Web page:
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WNY Land Conservancy wants public input on Riverline Project designs

They're holding a public meeting tonight
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Posted at 4:35 AM, Feb 24, 2021
and last updated 2021-02-24 06:52:42-05

BUFFALO, N.Y. (WKBW) — Right now, the 1.5 mile stretch of railroad corridor sits unused from the DL&W Terminal to Solar City in Downtown Buffalo sits unused, but soon it could be much more.

“A new nature trail and greenway. We’re trying to connect people to nature, right in the heart of the city,” said Jajean Rose-Burney, Deputy Executive Director of the WNY Land Conservancy.

The Conservancy has been working on this since 2017. This new trail would connect Canalside to the Buffalo River and hopefully bring communities together.

The WNY Land Conservancy is focusing on transforming this 1.5 mile stretch
The WNY Land Conservancy is focusing on transforming this 1.5 mile stretch

“Perry, the First ward, the Valley, communities that have been separated by this old transportation infrastructure, bringing them back together around nature and the waterfront," said Rose-Burney.

This is a state-funded project, the land is currently owned by the NFTA. They don't want to get rid of the landmarks that already sit along the line, instead add greenspace around them to enhance the area. The Conservancy envisions a place where families come to play.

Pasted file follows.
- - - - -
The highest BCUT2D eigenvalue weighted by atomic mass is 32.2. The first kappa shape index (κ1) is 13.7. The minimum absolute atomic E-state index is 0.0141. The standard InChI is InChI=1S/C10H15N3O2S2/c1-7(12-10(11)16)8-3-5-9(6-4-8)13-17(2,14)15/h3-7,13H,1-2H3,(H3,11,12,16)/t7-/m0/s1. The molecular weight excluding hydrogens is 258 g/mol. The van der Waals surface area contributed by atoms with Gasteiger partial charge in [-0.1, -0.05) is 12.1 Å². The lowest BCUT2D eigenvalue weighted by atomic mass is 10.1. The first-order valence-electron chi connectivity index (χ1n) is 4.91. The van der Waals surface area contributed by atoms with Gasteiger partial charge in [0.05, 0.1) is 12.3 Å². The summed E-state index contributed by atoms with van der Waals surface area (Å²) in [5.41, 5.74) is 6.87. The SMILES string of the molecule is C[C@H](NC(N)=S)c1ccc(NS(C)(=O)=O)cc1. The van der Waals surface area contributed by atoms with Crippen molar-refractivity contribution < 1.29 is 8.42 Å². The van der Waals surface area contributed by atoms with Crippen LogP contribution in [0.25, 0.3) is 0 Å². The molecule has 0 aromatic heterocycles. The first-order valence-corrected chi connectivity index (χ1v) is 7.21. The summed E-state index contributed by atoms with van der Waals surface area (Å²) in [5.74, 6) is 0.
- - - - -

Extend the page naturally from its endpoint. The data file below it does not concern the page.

“Biking, walking, winter activities like snowshoeing, like sledding, habitat restorations so people can experience nature,” said Rose-Burney.

The WNY Land Conservancy wants to make the Riverline a place to play for families
The WNY Land Conservancy wants to make the Riverline a place to play for families

Working with Brooklyn-based architect Barbara Wilks, the WNY Land Conservancy has been putting plans together and now, they’re bringing it to the public for feedback.

“This project has to be for the people that live here, it has to be of and planned by the people that live here, because it does, it goes through their backyard," said Rose-Burney.

The meeting is February 24 at 7pm. They'll discuss where the trail should be and how it should look, about different bridges and how they should be built and more.

"How do we want to bring out the positive qualities more than taking anything away and not impact the existing neighborhoods in a negative way," said Wilks.

This online conversation is one of the first steps of many.

“It’s difficult to say how long this will take, we don’t have a design yet, once we have a design we’ll have a sense of what we need to raise in terms of funding, what the phasing will look like," said Rose-Burney.

The goal is to have shovels in the ground here, creating that new green space within the next two years. Tonight's meeting will be live-streamed on YouTube at 7pm. To register, click here.